Each time a cyclone hit, Lutfa and her children, had to hurry to a cyclone shelter or a relative’s home. While they were able to return home in Bangladesh’s Patuakhali district after a few days, Lutfa felt more stressed. “We didn’t have enough money to repair our house as my husband earned so little,” she said. Her husband Sha Alam Hawlader works as a laborer in the capital city Dhaka, earning 6,000 taka (almost US$70) a month, and returns home every two or three months.
As their old house was cramped, stuffy and dimly lit, Lutfa’s three children struggled to find space to do their homework and study. The constant need to evacuate only made things worse. “My children were not interested in studying,” she said. But her children became more motivated after she built a disaster-resilient home with Habitat for Humanity Bangladesh in November 2021. Her family was among 74 families who rebuilt their homes and lives in a project supported by the Korea International Cooperation Agency’s Humanitarian Assistance program.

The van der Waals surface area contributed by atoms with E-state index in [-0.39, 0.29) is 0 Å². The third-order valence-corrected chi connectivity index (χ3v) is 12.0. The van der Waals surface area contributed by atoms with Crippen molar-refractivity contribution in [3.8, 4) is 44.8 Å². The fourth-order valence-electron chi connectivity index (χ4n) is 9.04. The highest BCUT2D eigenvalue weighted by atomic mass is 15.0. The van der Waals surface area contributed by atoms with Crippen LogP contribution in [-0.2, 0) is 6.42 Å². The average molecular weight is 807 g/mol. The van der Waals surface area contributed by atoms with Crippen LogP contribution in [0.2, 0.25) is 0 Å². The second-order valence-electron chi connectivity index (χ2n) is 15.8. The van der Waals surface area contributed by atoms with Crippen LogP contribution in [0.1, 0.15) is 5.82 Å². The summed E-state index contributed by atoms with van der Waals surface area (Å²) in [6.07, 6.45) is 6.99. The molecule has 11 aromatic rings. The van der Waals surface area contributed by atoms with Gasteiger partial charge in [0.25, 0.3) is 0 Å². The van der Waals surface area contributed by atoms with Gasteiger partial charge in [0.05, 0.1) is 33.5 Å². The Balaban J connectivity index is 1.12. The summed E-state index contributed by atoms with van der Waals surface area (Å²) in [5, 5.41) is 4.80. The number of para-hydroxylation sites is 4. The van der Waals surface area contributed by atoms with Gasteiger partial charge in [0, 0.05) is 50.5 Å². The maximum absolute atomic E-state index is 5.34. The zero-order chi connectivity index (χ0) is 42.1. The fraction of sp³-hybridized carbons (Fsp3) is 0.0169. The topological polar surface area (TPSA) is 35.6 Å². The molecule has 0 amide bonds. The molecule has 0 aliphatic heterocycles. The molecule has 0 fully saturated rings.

“My children set up their study desk inside the house. They can study on the veranda in the day. At night, they can do their schoolwork inside a well-ventilated room. “The house is well ventilated, and my children like it,” said Lutfa. She added, “I want my children to be well-educated and have good jobs in future.”